contentment with one/s lot, 'ustice, tolerance, modesty, honesty, harmony, responsibility and contribution that the whole Tibetan people strive to achieve. 9ver the course of history, this foreign moral norm gradually became an inherent cultural psychological feature.! F The friendly and harmonious relationship between the Tang and Tubo embodies, in terms of relations between nationalities, the ideology of !"e-"e! culture that advocates geniality, tolerance, harmony and cohesiveness. 6n the 7rd year of the #hang<ing (eriod 1F27 5.D.4, the &ncle -Dephew 8onument of 5lliance was set up in front ofthe=o,hang 8onastery in Ehasa, and the !"e-"e! concept was solemnly e-pressed by an oath of alliance+ !The two sovereigns, uncle and enphew, having come to an agreement that their territories be united as one.!and !to restore the former blood closeness and friendly neighborhood for the happiness of both peoples, sign this alliance of great peace to last for eternityG! The &ncle -Dephew 8onumeht of 5lliance was the fruition of #hinese !"e-"e! culure in relations between the Tang and Tubo, and it was also one of the great treasures of #hinese !"e-"e! culture. 2. %orming 5lliances through 8arriage 6n the iHth year of the Ahenguan (eriod of the Tang Dynasty 13;2 5.D.4, >mperor Tang Tai ong formed an alliance with Tubo by marrying (rincess $encheng of the Tang imperial clan to Songtsen Campo, ,ing of the Tubo Dynasty The formality and pomp of the engagement ceremony were so grand that it was a rare event even in the imperial family. Songtsen Campo dispatched a Tubo envoy, #hief 8inister Car Tongtsen, to #hang/an 1capital of the Tang Dynasty4 to receive the (rincess and escort her to Tubo for the wedding. !Songtsen Campo dispatched his #hief 8inister Car Tongtsen to pay respects and a tribute of five thousand taels 1a unit of weight for gold and silver4 of gold and hundreds of precious treasures to >mperor Tang Tai ong.!I Car Tongtsen en'oyed the trust of Songtsen Campo, and occupied the most important position in Tubo. %rom historical records, it is ,nown that !Car Tongtsen was a man of wisdom and intelligence, and it was mainly due to him that Tubo was able to subdue and anne- various tribes and become the strongest country in that region.! ro 5fter Car Tongtsen arrived in #hang/an, >mperor Tang Tai ong hoped to betroth his granddaughter Duanshi, daughter of the eldest (rincess Eang )ie, to him. Car Tongtsen/s answer to the proposal was meaningful and thought-provo,ing. "e declined, saying+ !@our 8a'esty, your humble sub'ect is already married in Tubo, and my wife was betrothed to me by my parents. 6, your sub'ect,could not bear the sadness of my wife, as well as that of my parents, if 6 were to ta,e another wife. 8ost important of all, my Tsenpo has not paid his respects to the (rincess. 5s one of his sub'ects, how dare 6 thin, about marrying at this time! !9n hearing this, Tang Tai ong was delighted and praised him.! n These words were especially endearing to Tang Tai ong, as they accorded with the #onfucian criterion of ethical morals between a monarch and his sub'ects. This incident demonstrates that Car Tongtsen was fully aware of the feudal ethical morals of the #entral (lains, despite being illiterate. 6t may also be inferred that he had made elaborate preparations before going to #hang/an, and his comprehension of protocol helped him to act in a way that concurred with Tang Tai ong/s mentality, and put him in Tang Tai ong/s good graces. "is e-cellent conduct during his stay in #hang/an also deepened understanding and friendly relations between Tang and Tubo. 5ccording to recorded historical events, Thon-mi Sam bhota, a well ,nown Tubo scholar, accompanied Car Tongtsen to #hang/an. Thon-mi Sam bhota was profoundly learned, and was said to have been ordered to devise a Tibetan writing system. 5n adviser of such great learning sent by Songtsen Campo to accompany Car Tongtsen to #hang/an was further insurance against any breaches of ceremony and eti<uette. %rom this careful arrangement, it may be concluded that Sontsen Campo attached great importance to this marriage proposal misson. %rom the Tang point of view, it was also <uite unprecedented that Ei Dao ong, who was ?ing of=iang-ia and 8inister of .ites, should be the bride/s chaperone. Ei Dao ong, who styled himself #hengfan, was one of the !,ings! 1land-grant princes4 of the imperial clan. 5t the age of 2B, he followed Ei Shimin 1Tang Tai ong/ given name4 into battle. "e was well versed in the art of war, and Ei Shimin highly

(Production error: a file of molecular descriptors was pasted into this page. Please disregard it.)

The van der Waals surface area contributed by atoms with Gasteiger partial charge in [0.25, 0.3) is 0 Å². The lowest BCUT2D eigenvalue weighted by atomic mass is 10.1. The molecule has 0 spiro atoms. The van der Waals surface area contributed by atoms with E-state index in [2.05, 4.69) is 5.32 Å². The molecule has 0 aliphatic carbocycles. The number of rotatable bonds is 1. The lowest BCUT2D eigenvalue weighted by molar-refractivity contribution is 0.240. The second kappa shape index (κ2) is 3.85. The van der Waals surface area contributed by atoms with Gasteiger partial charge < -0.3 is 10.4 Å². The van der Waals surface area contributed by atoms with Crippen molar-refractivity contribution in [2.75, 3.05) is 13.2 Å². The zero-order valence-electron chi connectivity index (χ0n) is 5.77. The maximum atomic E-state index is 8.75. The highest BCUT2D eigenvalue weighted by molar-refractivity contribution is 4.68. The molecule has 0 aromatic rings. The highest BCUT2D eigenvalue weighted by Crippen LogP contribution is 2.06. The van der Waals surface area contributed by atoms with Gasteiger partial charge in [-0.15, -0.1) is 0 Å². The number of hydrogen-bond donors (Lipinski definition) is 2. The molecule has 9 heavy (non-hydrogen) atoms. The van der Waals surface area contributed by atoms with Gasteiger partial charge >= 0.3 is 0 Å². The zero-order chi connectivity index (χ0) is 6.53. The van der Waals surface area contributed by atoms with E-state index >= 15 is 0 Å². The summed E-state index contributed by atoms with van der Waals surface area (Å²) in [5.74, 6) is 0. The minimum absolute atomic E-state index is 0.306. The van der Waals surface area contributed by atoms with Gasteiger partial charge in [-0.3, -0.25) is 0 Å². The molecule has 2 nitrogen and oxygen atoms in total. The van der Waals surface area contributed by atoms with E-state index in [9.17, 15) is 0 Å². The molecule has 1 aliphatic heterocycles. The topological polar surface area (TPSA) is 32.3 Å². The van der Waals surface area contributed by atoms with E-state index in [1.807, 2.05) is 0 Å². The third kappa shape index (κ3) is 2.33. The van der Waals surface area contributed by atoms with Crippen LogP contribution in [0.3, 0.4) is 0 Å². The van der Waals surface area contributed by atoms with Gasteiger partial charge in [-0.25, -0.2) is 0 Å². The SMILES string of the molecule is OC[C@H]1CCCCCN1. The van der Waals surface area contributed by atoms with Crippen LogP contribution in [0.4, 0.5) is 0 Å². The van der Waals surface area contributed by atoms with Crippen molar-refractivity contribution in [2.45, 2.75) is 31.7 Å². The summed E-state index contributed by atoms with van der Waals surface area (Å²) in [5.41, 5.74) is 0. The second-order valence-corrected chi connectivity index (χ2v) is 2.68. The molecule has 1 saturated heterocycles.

regarded his ability. 9nce, when Ei Dao ong was wounded in the foot during a battle, Tang Tai ong himself+ !tended Ei Dao-ong/s wound, and bestowed on him an imperial meal.! 22 Ei Dao ong had a very high reputation in the ruling cabinet of the time. "istorical records say that greater importance was attached to both Ei Dan ong and )iaogong ?un'i, ?ing 1another landed prince4 of "e'ian than to any other ?ing in the imperial clan.27 Ei Dao ong had held the position of 8inister of .ites, and was therefore <uite familiar with matters of diplomacy. "aving carefully seleced the most suitable candidate, Tnag Tai ong made the decision that Ei Dao ong should escort (rincess $encheng into Tubo. This alliance by marriage was sumptuously grand, and Songtsen Campo sent a betrothal gift of chests of gold, while the dowry for (rincess $encheng from the Tang court was a huge amount of sil, cloth and other articles. The Tang also sent craftsmen who speciali ed in wine-brewing, roller and grindstone ma,ing, and paper and in, -ma,ing to Tubo, and also sil,worms. 8uch advanced production technology was thus introduced into Tubo, where the highly developed culture and advanced economy of the #entral (lains was publicly displayed. &pon the arrival of (rincess $encheng and her escort envoy at *ohai 1in present-day 8aduo #ounty, 0inghai (rovince4, Songtsen Campo, came personally to meet her, and e-pressed how sight of the gorgeous dress of the Tang people had widened his hori ons. "e respectfully paid the salute of a !son-in-law! to the envoy of the Tang Dynasty, and said cordially and proudly+ !8y forefathers have not had a chance of intermarriage with your great country Dow that 6 am luc,y enough to have the great Tang (rincess as my wife,6 shall build a castle for her to live in, so that our descendants may always remember this great event.!2; 5fterwards, !"e himself gave up the thic, felt and fur clothes that were normally his dress, and began to wear embroidered sil, clothes. "e also began to admire the magnificence of the #entral (lains and decided to send children of tribal chiefs to the #entral (lains to learn "an classics, and also invited "an people of great learning to teach him the correct way to write memorials to the throne!.2J (rior to Songtsen Campo/s death, during a period that stretched from the iHth year of the Ahenguan (eriod 13;2 5.D.4 to the first year of the @onghui (eriod 13H0 5.D.4, Tang and Tubo relations were friendly and harmonious. The alliance by marriage had enabled the Tang and Tubo to set up a close !nephew and uncle! relationship. Tang Tai ong, Songtsen Campo, Car Tongtsen, Ei Dao ong, Thon- mi Sam bhota, %eng De-ia and certain other people were the founders of this friendly relationship. 6n the year B07 5.D., Tsenpo Dusong 8ang'e of Tubo died. "is son, Tsenpo Tride Tsugtsen, succeeded the throne at the age of B years old: the boy/s grandmother, Trimalo, served as .egent during his minority She sent envoys on several occasions re<uesting animperial princess of the Tang Dynasty. 6n the fourth @ear ofthe=inglong (eriod 1B20 5.D.4, >mperor Tang Ahong ong agreed to marry (rincess =incheng, daughter of Ei Shouli, ?ing of @angyong of the imperial clan, to Tesenpo Tride Tsugtsen of Tubo. >mperor Tang Ahong ong himself escorted (rincess =incheng to Sniping #ounty 1in today/s )ingping #ounty, Shan-i (rovince4. This alliance by marriage, from the viewpoint of Tubo, was forged in order to stabili e Tubo and to gain support for Tride Tsugtsen/s power, through strengthening friendly relations with the Tang Dynasty (rior to Tride Tsugtsen/s accession, there had been strong rivalry for the throne among Dusong 8ang'e/s sons, and there was unrest on Tube/s southern border. %rom the Tang Dynasty viewpoint, this friendly relationship could be consolidated by means of a marriage alliance, and avoid wars between Tang and Tubo. Tang Ahong ong e-pressed this sentiment in his edict proposing the marriage of (rincess =incheng to the Tubo ?indom+ !%or many years, and on many occasions, Tsenpo and his grandmother Trimalo have re<uested that 6 propose a princess in marriage, in order to establish a good relationship between Tang and Tubo. 6t appears that they still wish to renew our past ,inship relationship. (rincess =incheng, a daughter of the sovereign, grew up in the palace chambers, and will now go on a long 'ourney. The Throne shall miss her. *ut as the parent 1#hina refers to the >mperor and the 0ueen as the parents of the nation4 of the great masses, the Throne must consider their interests. 6f 6 agree to marry my daughter to the